When you apply for a mortgage, auto loan, or credit card, the lender will add up your monthly payments then include the proposed new payment in the calculation. Your before- and after- debt-to-income ratios determine your eligibility for a loan and the amount you may qualify for. A lender will look at both your Gross Debt Services (GDS) and your Total Debt Services (TDS) ratios.

Your Gross Debt Service is the percentage of your income that is needed to pay all of your monthly housing costs, including utilities and condo fees. For example, if your monthly income is $10,000, and your monthly housing costs are $4,000, you have a GDS of 40%.

Your Total Debt Services ratio is the percentage of your income used for housing, plus your monthly commitment to debt payments on loans, credit cards, and vehicle payments. For example, if as above you have a monthly income of $10,000 and housing costs of $4,000, plus debt payments of $750, your TDS is 47.5%.

In short:

GDS = Principle + Interest + Taxes + Heat + 50% condo fees / gross income

TDS = (Principle + Interest + Taxes + Heat + + 50% condo fees + debt payments)/ gross income

Why are they both important? A mortgage lender will factor these ratios in approving your loan application.

What Are Financially Healthy Debt Services Ratios?

First, you may see articles that refer to the national debt-to-income ratio. Gradual increases in the Bank of Canada's interest rate were followed by news reports that the national debt-to-income ratio topped 177.5% by the end of 2018. This figure compares the total of all credit market debt to all Canadians' disposable household income.

These overall national figures only affect your ability to get a mortgage, credit card, or car loan in a general way. The debt-to-income ratio that you need to pay attention to applies to your monthly income and bills. As a general rule of thumb, lenders want to see a GDS of 32% or lower, and a TDS of 40% or lower.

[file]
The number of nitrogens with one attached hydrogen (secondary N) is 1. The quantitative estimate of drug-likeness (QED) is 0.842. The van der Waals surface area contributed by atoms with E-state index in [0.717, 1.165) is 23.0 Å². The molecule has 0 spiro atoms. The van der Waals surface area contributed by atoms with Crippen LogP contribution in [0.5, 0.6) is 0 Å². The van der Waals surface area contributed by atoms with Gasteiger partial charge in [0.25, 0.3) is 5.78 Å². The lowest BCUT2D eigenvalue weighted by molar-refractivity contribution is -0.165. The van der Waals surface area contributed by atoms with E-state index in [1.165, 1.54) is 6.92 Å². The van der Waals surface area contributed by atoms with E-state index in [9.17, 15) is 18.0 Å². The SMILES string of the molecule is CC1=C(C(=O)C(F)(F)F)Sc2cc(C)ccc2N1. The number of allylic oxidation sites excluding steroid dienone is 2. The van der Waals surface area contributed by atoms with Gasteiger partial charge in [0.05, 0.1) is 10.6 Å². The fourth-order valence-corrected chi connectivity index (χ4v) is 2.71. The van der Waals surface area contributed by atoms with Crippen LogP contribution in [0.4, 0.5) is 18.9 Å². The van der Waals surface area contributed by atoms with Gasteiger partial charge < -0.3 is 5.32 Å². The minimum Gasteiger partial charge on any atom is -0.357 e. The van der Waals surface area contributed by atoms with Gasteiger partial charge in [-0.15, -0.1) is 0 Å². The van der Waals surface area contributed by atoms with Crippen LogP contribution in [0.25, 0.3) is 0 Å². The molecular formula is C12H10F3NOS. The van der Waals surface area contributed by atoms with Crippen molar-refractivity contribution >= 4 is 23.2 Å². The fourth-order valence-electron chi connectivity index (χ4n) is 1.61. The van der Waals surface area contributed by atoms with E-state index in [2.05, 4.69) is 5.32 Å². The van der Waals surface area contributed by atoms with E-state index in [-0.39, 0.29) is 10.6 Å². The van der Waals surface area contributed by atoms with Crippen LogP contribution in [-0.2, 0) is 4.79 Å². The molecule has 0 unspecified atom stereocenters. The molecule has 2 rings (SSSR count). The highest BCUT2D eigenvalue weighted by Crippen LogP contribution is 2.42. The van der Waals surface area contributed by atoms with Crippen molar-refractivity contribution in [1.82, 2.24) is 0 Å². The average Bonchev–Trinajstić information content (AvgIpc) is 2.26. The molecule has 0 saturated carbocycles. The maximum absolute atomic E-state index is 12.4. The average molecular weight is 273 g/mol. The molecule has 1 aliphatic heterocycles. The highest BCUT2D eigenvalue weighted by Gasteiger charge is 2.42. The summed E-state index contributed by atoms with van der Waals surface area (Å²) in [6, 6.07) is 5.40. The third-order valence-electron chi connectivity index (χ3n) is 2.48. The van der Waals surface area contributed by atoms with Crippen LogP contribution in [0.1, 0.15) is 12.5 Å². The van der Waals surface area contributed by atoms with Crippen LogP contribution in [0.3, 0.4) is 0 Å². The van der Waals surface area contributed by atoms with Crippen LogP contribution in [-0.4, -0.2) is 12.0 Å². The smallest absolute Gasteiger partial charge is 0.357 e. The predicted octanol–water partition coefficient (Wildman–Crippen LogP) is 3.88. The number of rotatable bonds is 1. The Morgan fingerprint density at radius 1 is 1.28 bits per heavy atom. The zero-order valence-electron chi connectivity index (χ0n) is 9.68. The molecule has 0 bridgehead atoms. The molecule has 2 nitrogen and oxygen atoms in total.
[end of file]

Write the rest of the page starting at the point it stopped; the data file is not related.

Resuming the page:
What Can I Do if My Debt-to-Income Ratio Is too High?

If you have a high debt-to-income ratio, you probably feel restricted by monthly bills and don't need a debt service calculator to tell you that your finances need work.

You can lower your debt-to-income ratio by following sound financial practices. Pay high interest credit cards off as quickly as possible. Don't add new debt by charging more than you can pay in one month.

Consider refinancing any loan, including mortgages or HELOCs. Establish a budget and stick to it. Your debt-to-income ratio will improve and you'll have more freedom to make the financial choices for mortgage loans, car loans, and credit cards you want to make.

Will it Help Me to Reduce My Debt-to-Income Ratio Before I Apply for a Mortgage or Other Loan?

Yes. Calculate your debt-to-income ratio before you apply for a major loan, especially mortgage pre-approval. Pay down credit cards so your monthly credit payments are as low as possible.

If you can wait until you have paid off your auto loan, a fully paid-for car will also help your debt-to-income ratio.

The lower the amount of monthly debt payments you have when you apply for a mortgage, the higher mortgage you can afford. This potential is one factor that a mortgage affordability calculator takes into consideration when it tells you how much you could afford to borrow.

Once you know your debt-to-income ratio and have a plan for reducing it if you need to, you're in a good position to investigate mortgage or credit card rates.

RATESDOTCA Team

The RATESDOTCA editorial team are experienced writers focused on sharing stories and bringing you the latest news in insurance and personal finance. Our goal is to provide Canadians with the information and resources they need to make better insurance and financial decisions.

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